Maybe Boston’s accelerated ascent followed by its painstaking rise to the almost-top was the right formula after all. We sing their praises and applaud their sage-like saavy, as Rajon Rondo sautees and steams the ingredients into a masterful recipe for near-success. They only won once, in their first year, and placated our very high preseason expectations. Everything since then has been the cherry on top of the cherry, a glass half full kind of thing. Well, it’s been four seasons of non-championships for the Celtics, but Danny Ainge still clings to the hope that one more ring is just around the corner – you don’t sign an aging Jason Terry in a youth movement. Maybe it is or maybe it isn’t, but Paul Pierce has already conceded a desire to test free agency when his contract runs out, and Kevin Garnett is on his last contract after nearly retiring in this very offseason.
Boston had its cake, except now they want to eat it too. More power to them, I say, but we’re no longer in the territory of “if.” Championship or not, Boston will demolish their roster’s current structure in two years’ time, so their championship window is not only now, but it’s stringently capped at 730 days.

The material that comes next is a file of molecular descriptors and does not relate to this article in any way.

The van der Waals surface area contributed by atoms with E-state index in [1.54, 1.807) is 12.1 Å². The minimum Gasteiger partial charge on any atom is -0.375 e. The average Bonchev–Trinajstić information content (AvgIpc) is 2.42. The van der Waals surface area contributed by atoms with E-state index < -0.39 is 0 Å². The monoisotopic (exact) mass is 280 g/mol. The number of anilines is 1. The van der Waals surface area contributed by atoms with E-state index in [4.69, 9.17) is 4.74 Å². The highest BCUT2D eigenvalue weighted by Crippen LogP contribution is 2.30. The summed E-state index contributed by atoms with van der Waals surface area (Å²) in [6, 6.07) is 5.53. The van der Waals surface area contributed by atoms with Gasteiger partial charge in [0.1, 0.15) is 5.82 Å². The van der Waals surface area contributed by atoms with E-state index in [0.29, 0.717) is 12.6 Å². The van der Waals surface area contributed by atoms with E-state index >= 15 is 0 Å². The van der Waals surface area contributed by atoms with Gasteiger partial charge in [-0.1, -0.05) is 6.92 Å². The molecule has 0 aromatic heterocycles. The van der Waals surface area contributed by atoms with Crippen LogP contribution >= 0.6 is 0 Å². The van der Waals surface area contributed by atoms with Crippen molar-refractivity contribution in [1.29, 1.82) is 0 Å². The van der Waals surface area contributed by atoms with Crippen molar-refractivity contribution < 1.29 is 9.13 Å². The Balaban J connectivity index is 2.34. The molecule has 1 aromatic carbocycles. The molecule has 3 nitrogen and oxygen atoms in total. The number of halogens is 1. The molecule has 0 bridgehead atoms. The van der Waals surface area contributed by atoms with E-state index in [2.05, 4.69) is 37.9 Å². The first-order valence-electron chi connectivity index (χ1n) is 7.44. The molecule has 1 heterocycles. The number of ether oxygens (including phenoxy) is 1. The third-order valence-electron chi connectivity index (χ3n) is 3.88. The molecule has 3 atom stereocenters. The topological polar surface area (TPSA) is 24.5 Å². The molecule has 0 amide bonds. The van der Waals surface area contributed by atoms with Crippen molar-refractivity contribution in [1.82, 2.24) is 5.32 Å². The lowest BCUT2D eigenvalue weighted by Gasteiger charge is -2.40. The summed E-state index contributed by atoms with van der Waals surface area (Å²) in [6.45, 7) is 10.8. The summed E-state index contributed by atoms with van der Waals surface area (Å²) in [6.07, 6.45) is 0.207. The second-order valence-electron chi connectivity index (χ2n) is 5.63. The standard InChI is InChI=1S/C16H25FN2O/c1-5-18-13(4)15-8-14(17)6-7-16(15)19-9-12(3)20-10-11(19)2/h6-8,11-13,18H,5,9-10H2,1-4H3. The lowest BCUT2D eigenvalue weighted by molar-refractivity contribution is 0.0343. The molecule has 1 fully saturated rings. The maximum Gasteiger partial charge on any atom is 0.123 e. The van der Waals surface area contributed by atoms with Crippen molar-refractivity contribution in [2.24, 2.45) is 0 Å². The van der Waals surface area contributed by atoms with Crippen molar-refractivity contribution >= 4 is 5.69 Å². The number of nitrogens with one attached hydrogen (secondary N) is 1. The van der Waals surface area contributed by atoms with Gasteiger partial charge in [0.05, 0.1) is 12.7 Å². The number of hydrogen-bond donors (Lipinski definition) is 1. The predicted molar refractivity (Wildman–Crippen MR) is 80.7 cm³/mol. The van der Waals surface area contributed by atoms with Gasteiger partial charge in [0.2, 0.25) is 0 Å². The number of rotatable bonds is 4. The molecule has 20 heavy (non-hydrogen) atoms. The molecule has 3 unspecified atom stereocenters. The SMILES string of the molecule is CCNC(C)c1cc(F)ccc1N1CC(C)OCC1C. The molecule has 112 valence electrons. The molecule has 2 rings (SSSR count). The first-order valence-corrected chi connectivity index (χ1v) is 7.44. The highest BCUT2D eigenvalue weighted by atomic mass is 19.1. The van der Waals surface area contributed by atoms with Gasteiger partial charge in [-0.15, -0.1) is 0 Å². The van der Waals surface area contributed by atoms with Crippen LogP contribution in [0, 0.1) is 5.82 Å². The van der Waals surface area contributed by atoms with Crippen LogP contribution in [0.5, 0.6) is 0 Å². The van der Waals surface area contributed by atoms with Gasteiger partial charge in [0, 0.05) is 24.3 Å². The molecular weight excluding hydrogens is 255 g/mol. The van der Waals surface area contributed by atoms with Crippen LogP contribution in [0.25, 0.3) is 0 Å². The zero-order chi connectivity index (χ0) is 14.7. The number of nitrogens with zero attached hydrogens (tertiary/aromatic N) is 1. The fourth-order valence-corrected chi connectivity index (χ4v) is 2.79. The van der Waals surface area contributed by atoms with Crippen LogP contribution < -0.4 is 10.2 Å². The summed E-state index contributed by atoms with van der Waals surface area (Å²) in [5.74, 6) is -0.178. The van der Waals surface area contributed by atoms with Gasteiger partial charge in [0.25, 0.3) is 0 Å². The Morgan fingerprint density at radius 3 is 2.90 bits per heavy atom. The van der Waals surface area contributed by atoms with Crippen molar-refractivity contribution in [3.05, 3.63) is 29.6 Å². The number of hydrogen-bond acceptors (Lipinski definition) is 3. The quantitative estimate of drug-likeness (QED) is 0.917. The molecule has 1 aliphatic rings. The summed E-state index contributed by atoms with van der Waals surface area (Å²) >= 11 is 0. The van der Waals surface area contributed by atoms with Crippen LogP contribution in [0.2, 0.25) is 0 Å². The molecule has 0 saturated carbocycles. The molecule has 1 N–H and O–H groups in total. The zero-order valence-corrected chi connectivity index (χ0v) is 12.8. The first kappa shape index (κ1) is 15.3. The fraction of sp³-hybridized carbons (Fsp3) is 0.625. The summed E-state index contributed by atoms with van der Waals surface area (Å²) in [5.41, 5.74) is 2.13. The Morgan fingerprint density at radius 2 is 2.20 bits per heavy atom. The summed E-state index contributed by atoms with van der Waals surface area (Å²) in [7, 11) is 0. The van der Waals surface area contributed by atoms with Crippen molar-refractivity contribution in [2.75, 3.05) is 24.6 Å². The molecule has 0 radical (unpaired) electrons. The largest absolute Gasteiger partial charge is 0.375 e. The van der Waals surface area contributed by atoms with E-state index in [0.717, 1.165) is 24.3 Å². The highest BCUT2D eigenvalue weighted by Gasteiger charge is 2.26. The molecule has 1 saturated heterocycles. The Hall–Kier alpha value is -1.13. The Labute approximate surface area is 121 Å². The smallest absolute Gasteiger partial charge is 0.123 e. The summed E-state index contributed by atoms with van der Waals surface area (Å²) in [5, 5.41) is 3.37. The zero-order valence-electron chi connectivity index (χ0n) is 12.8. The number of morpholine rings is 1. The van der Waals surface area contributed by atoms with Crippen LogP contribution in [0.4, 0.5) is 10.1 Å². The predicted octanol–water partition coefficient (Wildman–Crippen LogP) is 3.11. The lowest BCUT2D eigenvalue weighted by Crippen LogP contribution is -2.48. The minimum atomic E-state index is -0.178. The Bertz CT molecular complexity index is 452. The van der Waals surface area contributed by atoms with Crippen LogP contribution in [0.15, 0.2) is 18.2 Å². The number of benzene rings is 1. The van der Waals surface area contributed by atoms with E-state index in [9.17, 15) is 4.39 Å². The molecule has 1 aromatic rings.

2. New York Knicks
James Dolan hoped to copy Boston’s tri-wizard formula, except the summer of 2010 left New York with a partially broken wand and a bunch of how-to wizarding books. Eventually he swapped these tools for the future for another able-bodied magician, completing two thirds of the plan. But that third piece never found its way into a Knicks’ uniform, instead evolving into Tyson Chandler and Jeremy Lin. That was fine and dandy, and, as J.R. Smith notes, they still look really good to win it all, sans Lin. Eight playoff losses and one playoff victory later, the Knicks are really under the gun now. In 2014-2015, the Knicks have $62 million committed to three players, which puts them over the current cap. We can expect it to rise a bit by then, but you don’t hamstring future cap flexibility if you don’t think you can get rings right now. Even if this type of thinking is hardly logical, the dollars speak loud and clear. The only way to salvage this salary cap disaster is NBA Finals victories. Now they’ve got to just, you know, do it.